Leaders aren’t ruined by their mistakes. They’re ruined by their response to their mistakes.
Monica Lewinsky’s recent TED talk, “The Price of Shame” illustrates how the right words with the right tone can reframe even the most demoralizing of situations. In 22 short minutes Lewinsky transforms public perception, moving from a woman who was once narrowly defined by a youthful mistake to emerge as a commanding leader of a Noble cause.
As someone who coaches senior executives, here’s what I’ve observed: Cowardly leaders try to deflect negative situations. Courageous leaders take control of negative situations and turn them into something better.
Lewinsky is the latter; she took a personal, and embarrassing error and turned it into a rallying cry for compassion, and civility online. Her powerful talk exemplifies the three ways courageous leaders handle a crisis:
1. Authentic ownership
Lewinsky addresses the audience saying “At the age of 22, I fell in love with my boss.” “At the age of 24, I learned the devastating consequences.” She doesn’t blame anyone else; she owns her own error. She also provides context, asking the crowd, “Can I see a show of hands of anyone here who didn’t make a mistake or do something they regretted at 22? “
People will forgive a mistake, but you have to acknowledge it. Compare Lewinsky’s humble authenticity with the way leaders like former Massey Energy Company CEO Don Blankenship handle problems. Massey continues to claim that he didn’t conceal evidence about safety and health hazards despite hundreds of deaths due to explosions and cancers, all associated in or near his company.
Real leaders walk towards the problem, not away from it. Lewinsky’s talk is going viral because people know real bravery when they see it.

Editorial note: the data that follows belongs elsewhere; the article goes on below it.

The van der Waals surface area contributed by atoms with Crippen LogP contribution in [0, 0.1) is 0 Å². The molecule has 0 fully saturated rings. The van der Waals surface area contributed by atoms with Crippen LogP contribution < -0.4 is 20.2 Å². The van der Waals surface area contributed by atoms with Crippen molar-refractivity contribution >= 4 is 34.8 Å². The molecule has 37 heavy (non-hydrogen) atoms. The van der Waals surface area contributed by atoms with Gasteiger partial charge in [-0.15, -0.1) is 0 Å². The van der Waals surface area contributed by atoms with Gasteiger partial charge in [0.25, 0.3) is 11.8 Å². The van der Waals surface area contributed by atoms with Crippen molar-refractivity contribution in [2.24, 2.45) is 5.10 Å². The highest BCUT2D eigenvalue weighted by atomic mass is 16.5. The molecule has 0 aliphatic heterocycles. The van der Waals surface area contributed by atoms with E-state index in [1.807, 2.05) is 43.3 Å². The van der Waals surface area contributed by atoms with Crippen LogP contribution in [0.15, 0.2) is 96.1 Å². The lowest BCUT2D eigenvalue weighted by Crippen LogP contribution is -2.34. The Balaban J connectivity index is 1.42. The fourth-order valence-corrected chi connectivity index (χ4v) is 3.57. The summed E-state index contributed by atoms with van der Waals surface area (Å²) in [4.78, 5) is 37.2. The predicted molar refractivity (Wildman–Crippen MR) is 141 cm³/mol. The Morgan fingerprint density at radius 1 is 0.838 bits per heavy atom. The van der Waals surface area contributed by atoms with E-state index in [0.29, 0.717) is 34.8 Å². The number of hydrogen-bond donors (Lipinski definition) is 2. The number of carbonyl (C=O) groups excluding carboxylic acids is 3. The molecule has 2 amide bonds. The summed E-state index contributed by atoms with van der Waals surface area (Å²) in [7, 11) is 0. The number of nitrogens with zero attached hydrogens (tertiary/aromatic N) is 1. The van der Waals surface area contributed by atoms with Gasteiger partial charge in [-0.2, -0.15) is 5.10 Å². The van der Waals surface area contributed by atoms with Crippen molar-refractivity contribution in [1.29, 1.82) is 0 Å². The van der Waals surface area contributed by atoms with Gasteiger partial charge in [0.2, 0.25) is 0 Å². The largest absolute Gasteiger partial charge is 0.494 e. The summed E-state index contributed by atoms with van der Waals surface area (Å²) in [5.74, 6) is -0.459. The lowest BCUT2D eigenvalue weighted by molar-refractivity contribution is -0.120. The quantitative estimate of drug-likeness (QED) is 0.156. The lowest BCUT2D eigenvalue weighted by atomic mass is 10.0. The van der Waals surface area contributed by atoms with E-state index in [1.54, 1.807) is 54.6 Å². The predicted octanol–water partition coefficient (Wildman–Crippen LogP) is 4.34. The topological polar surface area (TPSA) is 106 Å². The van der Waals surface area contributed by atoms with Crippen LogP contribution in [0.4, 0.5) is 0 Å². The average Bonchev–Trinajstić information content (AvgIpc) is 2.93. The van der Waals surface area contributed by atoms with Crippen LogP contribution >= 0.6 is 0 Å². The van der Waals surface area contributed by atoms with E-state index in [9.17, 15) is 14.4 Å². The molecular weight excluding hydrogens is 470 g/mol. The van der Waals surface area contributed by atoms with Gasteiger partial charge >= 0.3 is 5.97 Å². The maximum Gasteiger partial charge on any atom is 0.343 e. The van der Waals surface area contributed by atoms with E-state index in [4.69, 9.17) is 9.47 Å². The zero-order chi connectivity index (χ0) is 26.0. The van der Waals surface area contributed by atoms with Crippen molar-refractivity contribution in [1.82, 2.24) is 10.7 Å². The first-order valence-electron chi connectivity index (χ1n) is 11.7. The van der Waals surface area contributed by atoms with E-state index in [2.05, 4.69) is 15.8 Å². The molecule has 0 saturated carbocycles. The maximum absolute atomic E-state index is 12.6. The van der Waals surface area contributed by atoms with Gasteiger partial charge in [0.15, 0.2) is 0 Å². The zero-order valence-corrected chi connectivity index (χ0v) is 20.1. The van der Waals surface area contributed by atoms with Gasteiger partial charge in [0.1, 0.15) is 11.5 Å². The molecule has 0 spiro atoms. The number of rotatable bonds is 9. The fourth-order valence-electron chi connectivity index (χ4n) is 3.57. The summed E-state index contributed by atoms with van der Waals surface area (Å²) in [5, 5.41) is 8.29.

2. Claim it and frame it
When explaining problems cowardly leaders tend to display what I call the three D’s of Denial: detached, defensive, or dismissive. For example, six months before he was ousted, former Monster.com CEO Sal Iannuzzi dismissed poor earnings, lack of innovation, and his own abysmal CEO ratings on Glass Door claiming to the Wall Street Journal, “The company is stronger today than it has been at any point in the last seven or eight years.”
Contrast Iannuzzi, and other “deflect the problem” leaders with Lewinsky, who addresses the elephant in the room telling the audience, “I was Patient Zero of losing a personal reputation on a global scale almost instantaneously.”
She doesn’t whine or deny, instead, she frames her experience in the context of a shared human emotion, reminding us that, “Humiliation is a more intensely felt emotion than happiness or even anger.” She galvanizes support by boldly embracing reality, and calling others to action.
3. Point the way
Real leadership is not about you. Lewinsky says the recent tragic deaths due to cyber-bullying “served to re-contextualize my own experience.” She braves public scrutiny, because she couldn’t stand on the sidelines while cyber-shaming continues.
Compare the strength and resiliency Lewinsky has shown for the last 19 years since the scandal, with former BP CEO Tony Hayward. After a mere month of dealing with the Deepwater Horizon disaster, that killed eleven people and came close to ruining an ocean, Hayward whined to the media, “I just want my life back.”
Monica Lewinsky had the guts and grace to own her mistake and turn it into something better. That is the real definition of a leader.